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Lobby: the key to upgrading your building.

You're an owner who is about to make an important investment in your older building - modernizing it with a handsome new entranceway and lobby.

How do you make certain that you'll not only be pleased with the end result but that the work will be completed within budget?

Read the following four questions if you're interested in the answer: 1) How do you find a good architect or designer?

Unless you're very visual, don't rely too heavily on a designer's schematic drawings. You're far better off personally visiting at least a half dozen of his or her projects. If he or she can only come up with one or two, that's a serious shortcoming. You want someone with extensive lobby experience because this type of restoration/renovation is very specialized and involves a number of unusual code provisions. You also want someone with a proven track record for staying within budget on this type of work; otherwise you'll end up spending a lot more than you anticipated. In short, you want someone with considerable experience whose aesthetics are akin to yours. A good designer never compromises his or her aesthetic integrity or creativity even under the most difficult conditions. 2) How do you pick the right contractor?

Ask the architect or designer you've just chosen to make some recommendations. Also talk to other owners who have renovated their lobbies. Here again, see a contractor's work in person and shy away from first-timers or those who have limited lobby experience. Don't be overly impressed with a "name" firm, especially if they've earned their reputation in other areas. Make sure your contractor have done lobbies and a lot of them! 3) How much time, how much money?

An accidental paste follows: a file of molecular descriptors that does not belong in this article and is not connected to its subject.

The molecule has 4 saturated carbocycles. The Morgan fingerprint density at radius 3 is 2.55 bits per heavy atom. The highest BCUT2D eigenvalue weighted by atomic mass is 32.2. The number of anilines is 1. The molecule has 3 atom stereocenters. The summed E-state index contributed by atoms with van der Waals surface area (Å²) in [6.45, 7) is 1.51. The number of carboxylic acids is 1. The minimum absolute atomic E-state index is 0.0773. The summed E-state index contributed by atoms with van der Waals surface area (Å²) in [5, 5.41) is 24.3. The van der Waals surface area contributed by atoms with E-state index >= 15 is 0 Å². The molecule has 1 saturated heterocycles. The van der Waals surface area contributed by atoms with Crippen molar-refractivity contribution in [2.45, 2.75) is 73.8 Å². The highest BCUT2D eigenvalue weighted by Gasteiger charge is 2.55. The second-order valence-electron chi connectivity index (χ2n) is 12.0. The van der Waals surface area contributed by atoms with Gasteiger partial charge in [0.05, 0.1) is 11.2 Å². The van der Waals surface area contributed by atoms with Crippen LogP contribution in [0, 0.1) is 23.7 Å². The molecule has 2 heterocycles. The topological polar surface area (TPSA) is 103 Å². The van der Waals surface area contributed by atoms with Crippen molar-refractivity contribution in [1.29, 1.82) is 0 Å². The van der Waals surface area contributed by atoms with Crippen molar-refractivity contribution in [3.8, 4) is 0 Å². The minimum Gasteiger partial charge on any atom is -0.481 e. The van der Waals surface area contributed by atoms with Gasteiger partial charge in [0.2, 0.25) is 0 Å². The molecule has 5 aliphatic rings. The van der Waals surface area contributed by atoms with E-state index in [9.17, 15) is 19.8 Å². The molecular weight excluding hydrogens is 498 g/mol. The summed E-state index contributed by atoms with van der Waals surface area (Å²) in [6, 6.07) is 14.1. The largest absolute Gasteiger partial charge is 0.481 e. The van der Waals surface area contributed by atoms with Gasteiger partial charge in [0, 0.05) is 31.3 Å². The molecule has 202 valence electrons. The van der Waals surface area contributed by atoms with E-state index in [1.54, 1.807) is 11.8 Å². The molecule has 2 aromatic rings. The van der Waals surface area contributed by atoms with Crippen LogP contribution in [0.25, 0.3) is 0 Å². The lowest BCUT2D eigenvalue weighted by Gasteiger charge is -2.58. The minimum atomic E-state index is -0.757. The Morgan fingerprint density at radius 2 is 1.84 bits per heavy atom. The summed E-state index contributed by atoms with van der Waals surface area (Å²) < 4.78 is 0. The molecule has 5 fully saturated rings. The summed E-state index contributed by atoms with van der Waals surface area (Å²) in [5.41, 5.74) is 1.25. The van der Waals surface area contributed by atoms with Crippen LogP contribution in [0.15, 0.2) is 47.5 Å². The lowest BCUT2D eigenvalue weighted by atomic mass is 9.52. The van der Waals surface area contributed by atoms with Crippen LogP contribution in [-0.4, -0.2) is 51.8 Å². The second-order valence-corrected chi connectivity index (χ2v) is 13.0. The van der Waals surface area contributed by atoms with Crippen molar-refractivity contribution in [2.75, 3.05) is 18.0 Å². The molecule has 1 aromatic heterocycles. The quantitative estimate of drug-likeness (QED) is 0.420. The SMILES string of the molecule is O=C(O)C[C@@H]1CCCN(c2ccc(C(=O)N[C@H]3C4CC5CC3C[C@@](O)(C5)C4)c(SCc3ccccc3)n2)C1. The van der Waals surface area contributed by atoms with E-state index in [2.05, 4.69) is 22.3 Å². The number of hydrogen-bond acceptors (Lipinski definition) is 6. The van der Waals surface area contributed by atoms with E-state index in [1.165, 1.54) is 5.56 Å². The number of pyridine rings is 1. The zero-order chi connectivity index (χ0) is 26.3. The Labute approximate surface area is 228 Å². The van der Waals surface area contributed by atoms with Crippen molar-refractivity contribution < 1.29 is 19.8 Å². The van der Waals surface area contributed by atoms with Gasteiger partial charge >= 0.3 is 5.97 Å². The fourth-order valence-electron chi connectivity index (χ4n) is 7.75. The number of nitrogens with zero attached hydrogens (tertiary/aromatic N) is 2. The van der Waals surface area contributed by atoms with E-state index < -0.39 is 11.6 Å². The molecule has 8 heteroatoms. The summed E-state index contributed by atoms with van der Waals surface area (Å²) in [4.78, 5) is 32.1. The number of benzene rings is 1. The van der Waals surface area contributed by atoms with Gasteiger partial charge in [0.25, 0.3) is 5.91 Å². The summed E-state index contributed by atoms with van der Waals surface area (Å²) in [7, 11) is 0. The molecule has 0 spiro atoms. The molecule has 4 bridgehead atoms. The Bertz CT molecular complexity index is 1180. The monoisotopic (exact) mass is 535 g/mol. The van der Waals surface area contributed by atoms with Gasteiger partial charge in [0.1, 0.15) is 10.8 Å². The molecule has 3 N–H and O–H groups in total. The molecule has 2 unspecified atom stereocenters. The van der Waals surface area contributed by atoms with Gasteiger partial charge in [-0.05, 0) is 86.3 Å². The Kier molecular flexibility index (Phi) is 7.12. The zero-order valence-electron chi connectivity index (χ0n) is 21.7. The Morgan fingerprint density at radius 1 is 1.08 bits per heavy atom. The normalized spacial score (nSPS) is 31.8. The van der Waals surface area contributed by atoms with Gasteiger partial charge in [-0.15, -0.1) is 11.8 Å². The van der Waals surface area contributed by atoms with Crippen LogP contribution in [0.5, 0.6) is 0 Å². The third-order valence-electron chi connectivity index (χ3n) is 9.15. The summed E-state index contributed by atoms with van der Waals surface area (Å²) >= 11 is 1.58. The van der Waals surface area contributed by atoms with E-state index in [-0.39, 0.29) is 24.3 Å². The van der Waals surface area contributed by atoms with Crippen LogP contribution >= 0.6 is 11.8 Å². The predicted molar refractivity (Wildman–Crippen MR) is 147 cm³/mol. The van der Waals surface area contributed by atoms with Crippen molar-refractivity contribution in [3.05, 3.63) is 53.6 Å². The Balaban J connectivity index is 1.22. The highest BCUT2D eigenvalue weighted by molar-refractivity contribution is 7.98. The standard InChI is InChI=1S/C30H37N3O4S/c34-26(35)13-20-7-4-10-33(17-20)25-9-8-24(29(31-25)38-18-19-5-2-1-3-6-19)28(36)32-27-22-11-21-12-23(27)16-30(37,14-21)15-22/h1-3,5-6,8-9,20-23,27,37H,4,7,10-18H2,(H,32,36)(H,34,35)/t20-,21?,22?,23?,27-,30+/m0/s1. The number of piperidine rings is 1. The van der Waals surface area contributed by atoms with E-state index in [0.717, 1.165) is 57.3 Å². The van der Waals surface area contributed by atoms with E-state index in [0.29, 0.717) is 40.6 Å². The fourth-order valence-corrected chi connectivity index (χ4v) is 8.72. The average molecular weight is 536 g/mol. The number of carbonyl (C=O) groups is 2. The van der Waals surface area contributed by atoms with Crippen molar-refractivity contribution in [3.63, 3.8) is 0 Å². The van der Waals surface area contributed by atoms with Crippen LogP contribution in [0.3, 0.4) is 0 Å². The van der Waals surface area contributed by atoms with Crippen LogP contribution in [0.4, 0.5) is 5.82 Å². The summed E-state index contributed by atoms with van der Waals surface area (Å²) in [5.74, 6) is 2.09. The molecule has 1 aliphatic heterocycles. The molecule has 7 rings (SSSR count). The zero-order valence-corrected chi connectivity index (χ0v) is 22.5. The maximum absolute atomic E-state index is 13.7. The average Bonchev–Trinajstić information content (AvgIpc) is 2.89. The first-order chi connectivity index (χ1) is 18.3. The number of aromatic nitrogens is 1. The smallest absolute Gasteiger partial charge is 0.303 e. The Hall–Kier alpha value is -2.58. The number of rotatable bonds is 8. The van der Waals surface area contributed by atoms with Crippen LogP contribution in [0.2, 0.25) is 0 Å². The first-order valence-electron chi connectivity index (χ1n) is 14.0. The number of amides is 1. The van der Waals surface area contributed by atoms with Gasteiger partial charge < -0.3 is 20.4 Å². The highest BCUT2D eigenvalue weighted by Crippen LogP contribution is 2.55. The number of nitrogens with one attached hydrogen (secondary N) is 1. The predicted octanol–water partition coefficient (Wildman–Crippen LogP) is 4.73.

Restoration work is relatively slow because you're working with craftsmen. It's not unusual for a lobby to take from six to twelve months to restore. Stay away from promises of three-month transformations, if you're looking for quality and long lasting value. Renovations are somewhat faster but not much. As a general rule, renovations takes twice as long as new construction.

Never ask a designer how much to budget for a lobby. Instead, decide what you'd like to spend and see what he or she can come up with within your budget. Here again, a designer's experience in lobby restoration can be a major asset in keeping costs under control and getting real value for your investment.

Another key to holding down design costs is to stay in close touch with your designer and be very honest in what you like and don't like about his or her early sketches. This will help accelerate the desired end project. Never authorize presentation quality drawings until you're absolutely certain about the design concept. 4) How Do You Avoid Tenant Problems?

A major lobby restoration or renovation is certain to cause a degree of inconvenience for tenants over a lengthy period of time. Many owners have found that a nice way of neutralizing potential discontent is to get tenants involved in the renovation process as early as possible. As soon as sample boards and renderings are ready, a tenant breakfast is held to unveil plans for the new lobby. Positive talk, pleasing plan, bagels and coffee ... often the ideal ingredients for a smooth renovation.
COPYRIGHT 1992 Hagedorn Publication
No portion of this article can be reproduced without the express written permission from the copyright holder.
Copyright 1992, Gale Group. All rights reserved. Gale Group is a Thomson Corporation Company.

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Title Annotation:Review and Forecast, Section IV
Author:Sokolski, Josephine
Publication:Real Estate Weekly
Date:Jun 24, 1992
Words:545
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